Before beginning his graduate degree, Jacoby was the Art Director for an e-business consultancy in Chicago’s Loop, where his responsibilities included new business development and managing a team of designers and information architects. He left Chicago in 2003 to travel abroad, deepening his fascination with art, architecture, and design. Reflecting on the experience, he claims it opened his eyes to the importance of design in the real world. “I saw so many beautiful places, so many beautiful things, so many things that seemed to work perfectly,” he says. At the time, he had considered an abrupt career change—returning to school to study physics—but his experiences abroad had a profound effect on him, leading him back to design. “I found myself constantly studying way-finding systems and maps for subways and mass transit. They were these beautiful, wonderful little gems. Brilliant. Wonderful parks. I remember visiting the bookstore at the Barcelona Pavilion, being around all these exquisitely designed books, this amazing building I’d studied in school. How could I abandon all this?” Several months later, Mr. Jacoby enrolled in graduate school, vowing to somehow combine two of his passions: video and interactive media.
Teaching. Learning. Collaborating.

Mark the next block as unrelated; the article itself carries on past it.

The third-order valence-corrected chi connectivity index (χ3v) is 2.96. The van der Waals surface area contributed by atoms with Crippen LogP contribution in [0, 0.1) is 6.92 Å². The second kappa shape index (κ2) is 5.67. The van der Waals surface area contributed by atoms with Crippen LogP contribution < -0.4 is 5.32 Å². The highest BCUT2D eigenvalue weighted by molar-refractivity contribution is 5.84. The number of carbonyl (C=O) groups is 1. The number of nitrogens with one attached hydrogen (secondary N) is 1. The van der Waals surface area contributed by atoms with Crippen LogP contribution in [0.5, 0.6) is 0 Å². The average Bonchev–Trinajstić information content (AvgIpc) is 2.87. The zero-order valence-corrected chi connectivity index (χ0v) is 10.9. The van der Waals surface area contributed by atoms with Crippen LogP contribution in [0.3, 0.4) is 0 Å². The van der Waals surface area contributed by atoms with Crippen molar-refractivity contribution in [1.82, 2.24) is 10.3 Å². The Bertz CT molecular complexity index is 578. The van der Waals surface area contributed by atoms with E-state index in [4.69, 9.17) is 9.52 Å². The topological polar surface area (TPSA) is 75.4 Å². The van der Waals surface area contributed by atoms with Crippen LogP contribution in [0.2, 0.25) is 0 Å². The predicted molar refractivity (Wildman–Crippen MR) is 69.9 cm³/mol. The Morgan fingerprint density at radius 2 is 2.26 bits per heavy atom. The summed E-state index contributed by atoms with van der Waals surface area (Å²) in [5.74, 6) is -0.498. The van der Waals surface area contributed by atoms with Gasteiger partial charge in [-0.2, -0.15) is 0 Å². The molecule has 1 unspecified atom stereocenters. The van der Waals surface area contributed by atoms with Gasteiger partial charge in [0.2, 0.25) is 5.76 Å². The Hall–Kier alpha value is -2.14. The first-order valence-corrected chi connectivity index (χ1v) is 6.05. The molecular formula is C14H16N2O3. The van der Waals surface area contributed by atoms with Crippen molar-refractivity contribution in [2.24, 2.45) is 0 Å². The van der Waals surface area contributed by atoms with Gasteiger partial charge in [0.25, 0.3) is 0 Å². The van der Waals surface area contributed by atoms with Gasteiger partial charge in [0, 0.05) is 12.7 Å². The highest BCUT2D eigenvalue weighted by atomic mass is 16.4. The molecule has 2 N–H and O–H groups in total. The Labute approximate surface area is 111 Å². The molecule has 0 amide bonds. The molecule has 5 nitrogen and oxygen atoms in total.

Mr. Jacoby currently teaches full-time in the Department of Industrial, Interior, and Visual Communication Design at The Ohio State University, which U.S. News & World Report continually ranks as one of the top industrial design programs nationally. Teaching both undergraduate and graduate courses such as Information Design, Typography, Design History, as well as sophomore foundation studios, he believes the collaborative and interactive nature of his courses are his greatest reward. “I’m continually amazed at the level of invention and creativity here,” Jacoby says, “and I find the entire process inspiring and extremely humbling. What I love the most is that every solution is unique. I always wonder ‘how in the world did they come up with that?’” Regardless of the novelty and aesthetic appeal of their creations, Jacoby hopes to instill an appreciation for the larger cultural context of their work—that is, he hopes for responsible design. “It wasn’t until a few years ago that I’d even heard of sustainable design, but it seems to be something students know about. My hope is that they can keep their idealism” after the realities of professional practice intercede, but he has high hopes. “Design is one of those fields where the work you do actually matters. We care about what we do. I don’t think they’ll give up their values so easily.”